automobile industry

Car review: The brave new world of a first time hybrid driver

The new Toyota Prius.

By Kirstie Wielandt

As an environmentalist, I have always felt the switch to hybrid and electric vehicles (EVs) is total common sense, so I was delighted to be given the opportunity to test drive the latest Prius as part of Toyota’s Hybrid Eco Challenge at the 2016 Paris Motor Show.

Call me naive but it never once occurred to me a hybrid car would have a different driving system to a petrol car. But as it turns out, the system is significantly different and it took me a little while to reprogram my mind to accept a few brave new parameters. These are the four main differences that stood out for me as a first time driver of a hybrid

Me driving the Prius.

  1. The first difference is the fact you switch on the car with a power button which looks much like a large version of the button you use to turn on your laptop; there is no key or keycard in sight.
  1. Secondly, hybrids are automatic so there’s no gear stick, instead there’s a dainty up and down lever on your dashboard which you use to switch the car between drive, reverse and parking mode.
  1. Thirdly, there’s no clutch, you have two pedals, the accelerator pedal and the brake pedal, both of which you operate with your right foot; the left foot of a hybrid takes a long deserved rest, it has no function at all.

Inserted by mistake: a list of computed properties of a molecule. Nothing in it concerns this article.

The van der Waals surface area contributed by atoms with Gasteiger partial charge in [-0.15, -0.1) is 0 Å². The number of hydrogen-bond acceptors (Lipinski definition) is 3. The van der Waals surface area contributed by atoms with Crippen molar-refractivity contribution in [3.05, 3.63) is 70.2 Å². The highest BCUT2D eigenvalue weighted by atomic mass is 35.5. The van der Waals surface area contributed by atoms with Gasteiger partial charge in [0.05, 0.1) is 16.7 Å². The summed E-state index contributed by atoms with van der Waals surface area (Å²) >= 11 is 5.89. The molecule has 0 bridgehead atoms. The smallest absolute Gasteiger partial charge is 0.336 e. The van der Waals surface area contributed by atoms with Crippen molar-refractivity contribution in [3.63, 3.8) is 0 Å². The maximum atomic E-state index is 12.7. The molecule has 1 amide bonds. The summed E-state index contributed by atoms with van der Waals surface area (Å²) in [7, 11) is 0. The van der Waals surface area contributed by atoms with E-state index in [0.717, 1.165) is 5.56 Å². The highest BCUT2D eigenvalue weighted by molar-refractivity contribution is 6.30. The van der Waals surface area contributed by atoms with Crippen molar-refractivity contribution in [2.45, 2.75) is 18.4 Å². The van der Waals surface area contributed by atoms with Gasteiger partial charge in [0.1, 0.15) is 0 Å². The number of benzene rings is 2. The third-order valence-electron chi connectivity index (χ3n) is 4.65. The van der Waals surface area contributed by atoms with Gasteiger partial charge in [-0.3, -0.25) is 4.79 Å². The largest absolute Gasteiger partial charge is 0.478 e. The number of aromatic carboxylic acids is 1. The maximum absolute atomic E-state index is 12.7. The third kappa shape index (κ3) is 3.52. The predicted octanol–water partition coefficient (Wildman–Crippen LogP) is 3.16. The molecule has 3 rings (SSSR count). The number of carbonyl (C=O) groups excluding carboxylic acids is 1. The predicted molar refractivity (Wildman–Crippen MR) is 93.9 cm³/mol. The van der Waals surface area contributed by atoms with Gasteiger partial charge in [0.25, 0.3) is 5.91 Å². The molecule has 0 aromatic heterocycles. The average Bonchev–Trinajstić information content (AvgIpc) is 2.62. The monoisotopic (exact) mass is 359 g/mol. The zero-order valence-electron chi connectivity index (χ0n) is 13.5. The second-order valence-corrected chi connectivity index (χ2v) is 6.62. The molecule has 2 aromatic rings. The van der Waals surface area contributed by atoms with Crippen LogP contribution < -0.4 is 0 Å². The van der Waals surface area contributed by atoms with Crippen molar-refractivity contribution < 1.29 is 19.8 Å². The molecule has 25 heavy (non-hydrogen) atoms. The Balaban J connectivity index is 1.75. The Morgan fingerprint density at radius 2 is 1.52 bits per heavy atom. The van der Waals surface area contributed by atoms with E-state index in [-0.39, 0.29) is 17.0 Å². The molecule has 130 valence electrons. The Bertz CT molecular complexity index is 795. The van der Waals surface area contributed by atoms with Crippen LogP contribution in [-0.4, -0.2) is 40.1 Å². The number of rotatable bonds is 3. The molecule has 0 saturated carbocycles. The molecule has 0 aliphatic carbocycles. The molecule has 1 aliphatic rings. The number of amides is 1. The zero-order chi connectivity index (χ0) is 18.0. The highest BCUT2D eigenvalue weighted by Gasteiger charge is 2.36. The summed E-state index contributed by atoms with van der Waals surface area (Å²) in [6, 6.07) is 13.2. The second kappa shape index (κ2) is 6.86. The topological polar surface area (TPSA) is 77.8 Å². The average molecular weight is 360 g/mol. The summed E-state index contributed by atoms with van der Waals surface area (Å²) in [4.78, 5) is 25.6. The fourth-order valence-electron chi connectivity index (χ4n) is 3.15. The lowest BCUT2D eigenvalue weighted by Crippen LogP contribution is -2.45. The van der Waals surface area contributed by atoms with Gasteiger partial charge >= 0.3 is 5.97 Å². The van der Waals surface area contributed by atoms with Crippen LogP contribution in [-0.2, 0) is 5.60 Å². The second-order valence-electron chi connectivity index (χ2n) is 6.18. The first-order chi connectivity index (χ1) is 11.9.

1. And finally, in order to drive the car and move it forward once the engine is on, rather than gradually stepping on the accelerator as you’d do in a conventional petrol vehicle, you gradually release your foot from the brake pedal enabling the already charged up battery to propel the car forward. Essentially, the car is already ‘revved up’ and you release it to do its thing rather than command it to do its thing. The accelerators function is only to accelerate the car when you need more power. This final behaviour was the biggest difference for me as it went against twenty years of ingrained instinct and training; you are essentially asking your brain to swap the perceived function of the brake and accelerator pedal which takes a little time to absorb.
A view inside the car.
Learning to drive a new type of vehicle feels much like the birthing of a slightly reluctant new neural pathway, quite like when you try to write with your opposite hand, or scratch your chin whilst tapping your head. Having said that, the switch over is surprisingly quick and it only took me about ten minutes of slightly awkward and apologetic driving before my mind accepted that this was an acceptable course of action, and from there it was relatively plain sailing.
I test drove the latest Prius as part of Toyota’s Hybrid Eco Challenge in Paris, overall loved the car, it felt like a safe, roomy and peaceful space to spend time in and I can well understand why it’s become a firm favourite of global taxi fleets and families alike. Paris drivers, however, are a whole other matter, so let’s leave that one for another time.
Editorial note: A greener life, a greener world was invited by Toyota to take part in their Hybrid Eco Challenge, which coincided with the start of the Paris Motor Show. Toyota paid A greener life, a greener world’s accommodation and travel costs.
Kirstie Wielandt is a writer for and strategic adviser to A greener life, a greener world and works full time for Greenpeace International.

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